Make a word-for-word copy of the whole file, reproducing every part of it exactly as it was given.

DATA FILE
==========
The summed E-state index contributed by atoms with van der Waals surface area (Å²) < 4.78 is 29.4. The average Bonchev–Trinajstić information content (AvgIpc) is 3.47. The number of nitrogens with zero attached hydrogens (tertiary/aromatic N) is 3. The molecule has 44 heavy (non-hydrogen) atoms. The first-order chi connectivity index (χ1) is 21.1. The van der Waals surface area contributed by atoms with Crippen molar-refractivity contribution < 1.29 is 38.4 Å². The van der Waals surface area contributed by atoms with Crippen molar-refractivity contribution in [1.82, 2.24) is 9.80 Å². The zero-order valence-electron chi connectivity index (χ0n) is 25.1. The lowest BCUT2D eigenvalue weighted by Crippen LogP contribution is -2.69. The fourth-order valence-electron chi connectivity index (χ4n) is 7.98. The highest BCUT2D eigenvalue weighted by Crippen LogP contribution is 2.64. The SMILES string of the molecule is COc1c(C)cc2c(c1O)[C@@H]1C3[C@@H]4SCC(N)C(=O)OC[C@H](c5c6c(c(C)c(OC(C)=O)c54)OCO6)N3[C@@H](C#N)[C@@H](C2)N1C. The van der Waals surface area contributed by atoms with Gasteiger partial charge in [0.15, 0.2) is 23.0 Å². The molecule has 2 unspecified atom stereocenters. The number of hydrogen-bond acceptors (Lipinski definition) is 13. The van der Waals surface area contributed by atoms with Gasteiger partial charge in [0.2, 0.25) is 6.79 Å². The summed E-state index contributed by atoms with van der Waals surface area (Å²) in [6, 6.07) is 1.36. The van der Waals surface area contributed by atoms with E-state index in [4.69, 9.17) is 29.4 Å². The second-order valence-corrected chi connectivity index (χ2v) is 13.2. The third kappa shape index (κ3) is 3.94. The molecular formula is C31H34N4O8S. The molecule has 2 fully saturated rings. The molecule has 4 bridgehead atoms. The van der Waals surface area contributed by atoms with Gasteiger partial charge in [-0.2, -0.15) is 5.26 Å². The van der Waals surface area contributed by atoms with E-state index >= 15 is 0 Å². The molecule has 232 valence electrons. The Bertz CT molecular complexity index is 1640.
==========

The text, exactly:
The summed E-state index contributed by atoms with van der Waals surface area (Å²) < 4.78 is 29.4. The average Bonchev–Trinajstić information content (AvgIpc) is 3.47. The number of nitrogens with zero attached hydrogens (tertiary/aromatic N) is 3. The molecule has 44 heavy (non-hydrogen) atoms. The first-order chi connectivity index (χ1) is 21.1. The van der Waals surface area contributed by atoms with Crippen molar-refractivity contribution < 1.29 is 38.4 Å². The van der Waals surface area contributed by atoms with Crippen molar-refractivity contribution in [1.82, 2.24) is 9.80 Å². The zero-order valence-electron chi connectivity index (χ0n) is 25.1. The lowest BCUT2D eigenvalue weighted by Crippen LogP contribution is -2.69. The fourth-order valence-electron chi connectivity index (χ4n) is 7.98. The highest BCUT2D eigenvalue weighted by Crippen LogP contribution is 2.64. The SMILES string of the molecule is COc1c(C)cc2c(c1O)[C@@H]1C3[C@@H]4SCC(N)C(=O)OC[C@H](c5c6c(c(C)c(OC(C)=O)c54)OCO6)N3[C@@H](C#N)[C@@H](C2)N1C. The van der Waals surface area contributed by atoms with Gasteiger partial charge in [0.15, 0.2) is 23.0 Å². The molecule has 2 unspecified atom stereocenters. The number of hydrogen-bond acceptors (Lipinski definition) is 13. The van der Waals surface area contributed by atoms with Gasteiger partial charge in [0.2, 0.25) is 6.79 Å². The summed E-state index contributed by atoms with van der Waals surface area (Å²) in [6, 6.07) is 1.36. The van der Waals surface area contributed by atoms with E-state index in [4.69, 9.17) is 29.4 Å². The second-order valence-corrected chi connectivity index (χ2v) is 13.2. The third kappa shape index (κ3) is 3.94. The molecular formula is C31H34N4O8S. The molecule has 2 fully saturated rings. The molecule has 4 bridgehead atoms. The van der Waals surface area contributed by atoms with Gasteiger partial charge in [-0.2, -0.15) is 5.26 Å². The van der Waals surface area contributed by atoms with E-state index >= 15 is 0 Å². The molecule has 232 valence electrons. The Bertz CT molecular complexity index is 1640.